HomeLivingA Newcomer’s Guide to Alternate Side Parking

A Newcomer’s Guide to Alternate Side Parking

Owning a car in New York City comes with a number of challenges, from dealing with exorbitant insurance fees to the worst traffic congestion in the country (that’s right—as of this year, we’ve officially dethroned Los Angeles as the gridlocked capital of America). However, the most difficult aspect of New York driving for newcomers and visitors to understand is often the practice of alternate side parking or ASP. With current ASP policies set to change this July, drivers all across the city could do with a refresher on its rules.

What Is Alternate Side Parking?

Simply put, alternate side parking requires car owners across the five boroughs to keep alternate sides of the street free of cars for a period of ninety minutes to several hours on certain days every week for the purpose of cleaning them. For example, a street running from east to west might have alternate side parking signs on the north side of the street for 11 a.m.-12:30 p.m. on Mondays and Thursdays and ASP signs on the south side of the street for 2 p.m.-3:30 p.m. on Wednesdays and Fridays. It is unlawful to park on a particular side of the street during its designated ASP hours; that is, you would be free to park on the north side of the street on Friday at 2 p.m., but parking on the south side at that time would result in a ticket. 

What are Alternate Side Parking Rules?

Alternate side parking rules vary widely not only borough by borough but neighborhood by neighborhood—for instance, alternate side parking is more likely to be a once-a-week matter in northern Manhattan but becomes more frequent the closer you get to Midtown. In March of 2020, then-Mayor Bill de Blasio implemented a partial suspension of alternate side parking regulations in response to the onset of the COVID-19 pandemic. Under this suspension, any streets that were previously cleaned two or three times a week received a scaled-back sanitation routine and only required car owners to obey alternate side parking once a week.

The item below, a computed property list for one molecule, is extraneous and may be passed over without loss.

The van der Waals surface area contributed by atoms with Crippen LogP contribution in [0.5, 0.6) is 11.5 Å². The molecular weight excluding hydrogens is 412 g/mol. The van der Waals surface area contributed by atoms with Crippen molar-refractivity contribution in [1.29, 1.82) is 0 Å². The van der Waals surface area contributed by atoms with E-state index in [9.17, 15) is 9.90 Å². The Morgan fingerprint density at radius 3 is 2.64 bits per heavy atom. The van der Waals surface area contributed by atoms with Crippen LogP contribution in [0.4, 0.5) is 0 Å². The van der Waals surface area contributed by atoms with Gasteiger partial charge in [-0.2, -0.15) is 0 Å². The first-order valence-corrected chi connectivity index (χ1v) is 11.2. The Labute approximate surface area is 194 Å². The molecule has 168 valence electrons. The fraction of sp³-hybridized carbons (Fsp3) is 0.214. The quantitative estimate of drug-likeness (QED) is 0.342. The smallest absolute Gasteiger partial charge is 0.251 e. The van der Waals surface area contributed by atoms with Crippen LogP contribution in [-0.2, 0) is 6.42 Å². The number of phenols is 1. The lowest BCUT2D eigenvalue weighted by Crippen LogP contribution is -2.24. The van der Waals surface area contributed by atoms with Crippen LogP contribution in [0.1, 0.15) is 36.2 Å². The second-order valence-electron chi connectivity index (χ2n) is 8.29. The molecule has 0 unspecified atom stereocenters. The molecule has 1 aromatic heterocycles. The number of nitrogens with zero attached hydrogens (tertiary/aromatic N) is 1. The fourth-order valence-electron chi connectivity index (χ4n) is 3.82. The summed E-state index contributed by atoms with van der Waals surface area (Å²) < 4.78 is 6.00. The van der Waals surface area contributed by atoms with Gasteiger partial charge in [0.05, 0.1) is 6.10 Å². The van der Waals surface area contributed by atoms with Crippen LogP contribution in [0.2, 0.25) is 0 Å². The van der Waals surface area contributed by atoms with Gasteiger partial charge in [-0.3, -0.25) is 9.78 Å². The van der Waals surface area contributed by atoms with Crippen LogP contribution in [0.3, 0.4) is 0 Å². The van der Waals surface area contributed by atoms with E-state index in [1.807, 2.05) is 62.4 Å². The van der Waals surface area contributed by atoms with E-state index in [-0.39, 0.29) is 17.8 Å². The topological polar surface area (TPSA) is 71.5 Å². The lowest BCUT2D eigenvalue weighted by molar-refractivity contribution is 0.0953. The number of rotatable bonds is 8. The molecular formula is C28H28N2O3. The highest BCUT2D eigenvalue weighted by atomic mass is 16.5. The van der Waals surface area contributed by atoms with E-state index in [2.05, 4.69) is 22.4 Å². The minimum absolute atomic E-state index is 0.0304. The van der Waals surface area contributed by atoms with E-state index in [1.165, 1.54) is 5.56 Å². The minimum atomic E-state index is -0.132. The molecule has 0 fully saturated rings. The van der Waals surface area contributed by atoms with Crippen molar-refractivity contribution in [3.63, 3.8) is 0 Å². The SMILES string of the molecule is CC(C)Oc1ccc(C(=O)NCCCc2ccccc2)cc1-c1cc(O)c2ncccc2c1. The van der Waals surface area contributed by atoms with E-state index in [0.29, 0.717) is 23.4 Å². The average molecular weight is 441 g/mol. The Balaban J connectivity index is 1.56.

However, newly-appointed Sanitation Commissioner Jessica Tisch announced that twice-a-week alternate side parking will be reinstated across the city on applicable streets starting July 5th, 2022. This measure comes as part of an allocation of $11 million into planned street cleaning and beautification projects for the Department of Sanitation. 

Why is Alternate Side Parking Necessary?

Without alternate side parking, it is extremely difficult for the city’s street-sweeping vehicles to clean the streets reliably and efficiently. Instead of forcing them to zigzag between parked vehicles and continually double back to parked-in streets waiting for cars to move, alternate side parking allows sweepers to follow a consistent weekly route without encountering any obstructions. At the time of its introduction in 1950, ASP was celebrated as an idea that would revolutionize city sanitation.

Street cleanliness has noticeably worsened in the two years since the onset of the COVID-19 pandemic, and the reinstatement of the former twice-week alternate side parking policy is expected to drastically increase the amount of actual cleaning the Department of Sanitation is able to do. Under the once-a-week ASP rules, too many drivers chose to simply eat the cost of their ASP parking tickets rather than move their cars, resulting in some blocks being left unswept for months at a time. In fact, more than 50% of drivers have stopped moving their vehicles for Alternate Side Parking, something Tisch partially targets de Blasio for allowing.